But the birthday girl couldn’t be outdone in her first big post-Grammys home-state show (besides an intimate fan-club gig Thursday at the Neptune) that was as joyous as a Mariners World Series parade, if a tad more probable. The sprawling stage and sea of fans that Carlile pegged as 16,000 strong only amplified her range of talents that got her this far.

There was Carlile the tender folkie on live staple “The Eye,” her soaring three-part harmonies with longtime bandmates Tim and Phil Hanseroth; Carlile the hard-rockin’ frontwoman during their seismic take on Led Zeppelin’s version of “Babe, I’m Gonna Leave You”; and Carlile the barnstorming roots rocker snarling on a menacing “Raise Hell.”

Still, it’s her intentional emotional shift away from what she’s termed a more “beer garden” songwriting style that earned Carlile her new level of acclaim with “By the Way, I Forgive You” and its powerful single “The Joke.” New leaf turned, the Americana ace is also proving herself one of contemporary pop music’s great balladeers. Ditching her guitar for a powerhouse cover of Joni Mitchell’s “Case of You,” Carlile ripped off vibrato-soaked runs that could go toe to toe with any of this decade’s Top 40 bombshell vocalists. Riveting piano-and-strings number “Party of One,” the new record’s vulnerable zenith, quite literally echoed through the canyon during an encore that also included a fun-loving John Denver medley Carlile and the twins seemed to add on the fly, with the Hanseroths harmonizing like a couple of Beatles on a Georgia porch swing with the “Sunshine on My Shoulders” portion.

Earlier, Harris returned for a sterling duet on Sarah McLachlan’s “Angel,” a nod to Carlile’s Lilith Fair coming of age, that brought Carlile to her knees. “I need to recover from that for a moment,” she said. Almost on cue, the crowd serenaded her with “Happy Birthday.”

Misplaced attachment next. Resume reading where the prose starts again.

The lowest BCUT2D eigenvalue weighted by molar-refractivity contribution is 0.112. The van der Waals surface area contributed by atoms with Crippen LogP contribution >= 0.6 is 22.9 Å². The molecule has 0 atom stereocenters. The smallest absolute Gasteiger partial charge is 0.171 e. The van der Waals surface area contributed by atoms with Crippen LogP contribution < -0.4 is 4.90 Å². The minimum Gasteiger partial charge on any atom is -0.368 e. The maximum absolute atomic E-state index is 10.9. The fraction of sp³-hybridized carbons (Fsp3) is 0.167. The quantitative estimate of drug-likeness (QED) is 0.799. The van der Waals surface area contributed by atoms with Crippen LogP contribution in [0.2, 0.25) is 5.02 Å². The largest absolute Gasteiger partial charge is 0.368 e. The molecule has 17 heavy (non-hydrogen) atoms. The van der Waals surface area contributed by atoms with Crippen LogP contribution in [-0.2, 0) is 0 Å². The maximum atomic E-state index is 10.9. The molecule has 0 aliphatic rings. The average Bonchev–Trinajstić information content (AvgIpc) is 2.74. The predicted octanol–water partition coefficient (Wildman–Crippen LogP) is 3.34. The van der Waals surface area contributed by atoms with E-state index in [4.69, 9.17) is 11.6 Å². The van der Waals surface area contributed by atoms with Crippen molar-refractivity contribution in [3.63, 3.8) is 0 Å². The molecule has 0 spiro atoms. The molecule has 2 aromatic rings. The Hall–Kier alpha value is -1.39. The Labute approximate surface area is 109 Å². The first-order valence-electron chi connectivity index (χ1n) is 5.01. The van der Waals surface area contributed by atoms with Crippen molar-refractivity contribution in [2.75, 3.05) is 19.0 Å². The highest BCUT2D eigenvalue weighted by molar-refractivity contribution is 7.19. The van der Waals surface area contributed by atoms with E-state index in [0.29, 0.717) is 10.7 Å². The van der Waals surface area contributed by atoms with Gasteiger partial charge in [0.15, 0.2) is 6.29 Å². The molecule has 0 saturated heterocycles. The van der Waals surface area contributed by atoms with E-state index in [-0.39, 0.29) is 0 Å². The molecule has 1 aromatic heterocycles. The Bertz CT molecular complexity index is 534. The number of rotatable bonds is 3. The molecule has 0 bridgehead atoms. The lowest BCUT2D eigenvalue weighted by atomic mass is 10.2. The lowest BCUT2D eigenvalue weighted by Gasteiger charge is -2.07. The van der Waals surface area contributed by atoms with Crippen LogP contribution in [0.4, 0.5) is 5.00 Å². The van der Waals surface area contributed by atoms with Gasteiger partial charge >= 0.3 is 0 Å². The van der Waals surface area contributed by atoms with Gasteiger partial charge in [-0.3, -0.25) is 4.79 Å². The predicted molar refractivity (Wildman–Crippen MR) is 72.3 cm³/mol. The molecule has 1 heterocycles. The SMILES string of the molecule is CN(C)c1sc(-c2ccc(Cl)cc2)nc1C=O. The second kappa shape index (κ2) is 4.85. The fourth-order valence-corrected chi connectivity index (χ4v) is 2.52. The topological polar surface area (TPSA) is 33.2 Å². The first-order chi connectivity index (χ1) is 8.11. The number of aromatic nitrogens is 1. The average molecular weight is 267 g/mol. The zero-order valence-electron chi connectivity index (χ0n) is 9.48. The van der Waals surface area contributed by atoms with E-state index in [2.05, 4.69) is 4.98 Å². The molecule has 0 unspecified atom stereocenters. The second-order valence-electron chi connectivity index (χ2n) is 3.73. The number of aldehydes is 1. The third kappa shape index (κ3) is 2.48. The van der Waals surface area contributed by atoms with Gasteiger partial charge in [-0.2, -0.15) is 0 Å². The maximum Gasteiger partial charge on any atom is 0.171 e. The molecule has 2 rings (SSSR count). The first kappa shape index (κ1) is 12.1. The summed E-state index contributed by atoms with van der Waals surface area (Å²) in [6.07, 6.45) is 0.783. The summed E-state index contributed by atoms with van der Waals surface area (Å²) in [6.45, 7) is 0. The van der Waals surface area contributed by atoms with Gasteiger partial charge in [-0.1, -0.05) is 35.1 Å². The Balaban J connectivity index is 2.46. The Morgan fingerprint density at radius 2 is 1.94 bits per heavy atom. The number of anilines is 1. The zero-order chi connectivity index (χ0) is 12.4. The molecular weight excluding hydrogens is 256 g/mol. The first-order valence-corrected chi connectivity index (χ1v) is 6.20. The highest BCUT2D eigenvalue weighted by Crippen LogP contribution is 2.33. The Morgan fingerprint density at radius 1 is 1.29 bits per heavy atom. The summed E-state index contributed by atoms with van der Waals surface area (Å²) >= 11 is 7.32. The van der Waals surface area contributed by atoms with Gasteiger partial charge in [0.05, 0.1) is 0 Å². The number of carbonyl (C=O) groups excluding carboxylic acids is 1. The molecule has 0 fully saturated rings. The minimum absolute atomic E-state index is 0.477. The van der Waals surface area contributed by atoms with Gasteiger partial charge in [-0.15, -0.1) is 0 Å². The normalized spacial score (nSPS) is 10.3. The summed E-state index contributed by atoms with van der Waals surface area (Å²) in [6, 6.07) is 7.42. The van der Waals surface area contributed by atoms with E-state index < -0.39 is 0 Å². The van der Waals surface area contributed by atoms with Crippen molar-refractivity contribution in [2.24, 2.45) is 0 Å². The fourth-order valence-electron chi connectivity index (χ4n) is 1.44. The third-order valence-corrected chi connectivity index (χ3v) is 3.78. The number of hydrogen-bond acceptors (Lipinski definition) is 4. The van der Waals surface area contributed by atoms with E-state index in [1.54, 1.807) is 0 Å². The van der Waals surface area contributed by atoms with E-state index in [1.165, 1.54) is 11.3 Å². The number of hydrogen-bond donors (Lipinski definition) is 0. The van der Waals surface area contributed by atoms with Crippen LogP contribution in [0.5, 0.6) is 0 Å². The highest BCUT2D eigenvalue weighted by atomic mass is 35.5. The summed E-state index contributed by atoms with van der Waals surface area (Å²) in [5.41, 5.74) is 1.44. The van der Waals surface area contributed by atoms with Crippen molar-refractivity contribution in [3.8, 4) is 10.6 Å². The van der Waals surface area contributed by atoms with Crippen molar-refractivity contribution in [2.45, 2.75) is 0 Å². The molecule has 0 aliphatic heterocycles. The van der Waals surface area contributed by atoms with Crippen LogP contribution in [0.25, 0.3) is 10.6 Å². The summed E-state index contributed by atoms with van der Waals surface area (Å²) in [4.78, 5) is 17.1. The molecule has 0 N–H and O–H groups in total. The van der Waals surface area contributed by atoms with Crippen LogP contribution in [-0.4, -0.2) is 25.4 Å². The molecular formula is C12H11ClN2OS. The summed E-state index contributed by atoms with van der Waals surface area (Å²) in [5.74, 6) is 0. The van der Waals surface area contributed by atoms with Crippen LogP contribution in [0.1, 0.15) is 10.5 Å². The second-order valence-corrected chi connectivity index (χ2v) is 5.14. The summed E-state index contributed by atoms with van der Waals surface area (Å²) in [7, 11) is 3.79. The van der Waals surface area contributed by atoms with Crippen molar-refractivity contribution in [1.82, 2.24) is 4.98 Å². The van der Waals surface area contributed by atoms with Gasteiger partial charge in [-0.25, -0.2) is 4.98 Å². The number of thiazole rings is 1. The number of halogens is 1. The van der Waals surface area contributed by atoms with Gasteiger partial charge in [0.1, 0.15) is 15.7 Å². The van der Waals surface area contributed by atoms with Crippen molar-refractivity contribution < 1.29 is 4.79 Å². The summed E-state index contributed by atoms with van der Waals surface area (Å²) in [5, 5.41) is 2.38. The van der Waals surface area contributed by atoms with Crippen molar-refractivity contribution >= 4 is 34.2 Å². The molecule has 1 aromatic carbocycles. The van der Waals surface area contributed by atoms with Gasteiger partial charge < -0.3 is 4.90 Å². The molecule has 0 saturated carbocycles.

In an interview shortly after the show was announced, Carlile openly daydreamed about the possibilities her first Gorge headliner could lead to.

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“It’d be so cool if it really went well and it got to be an annual thing,” she said. “Or if it ever turned into an annual weekend where I did two shows or something, I would try to bill it out to get all those side stages fired up and get local girls on the stages, and try to relieve my Lilith Fair glory years.”

Whatever the future holds, Carlile’s big dreams don’t feel out of reach these days.

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Set list:

1. Hold Out Your Hand

2. Wherever is Your Heart

3. Hard Way Home

4. The Story

5. The Eye

6. Raise Hell

7. Fulton County Jane Doe

8. The Joke

9. Case of You (Joni Mitchell Cover)

10. Babe, I’m Gonna Leave You (Led Zeppelin cover)

11. The Mother

12. Whatever You Do

13. Pride and Joy

14. Angel (Sarah McLachlan cover with Emmylou Harris)

15. We Will Rock You (Queen cover)

16. Mainstream Kid

Encore:

17. Every Time I Hear That Song

18. Take Me Home, Country Roads / Rocky Mountain High / Sunshine on My Shoulders (John Denver medley)

19. Party of One

20. Calling All Angels (Jane Siberry cover with Carlile’s sister Tiffany Hanseroth)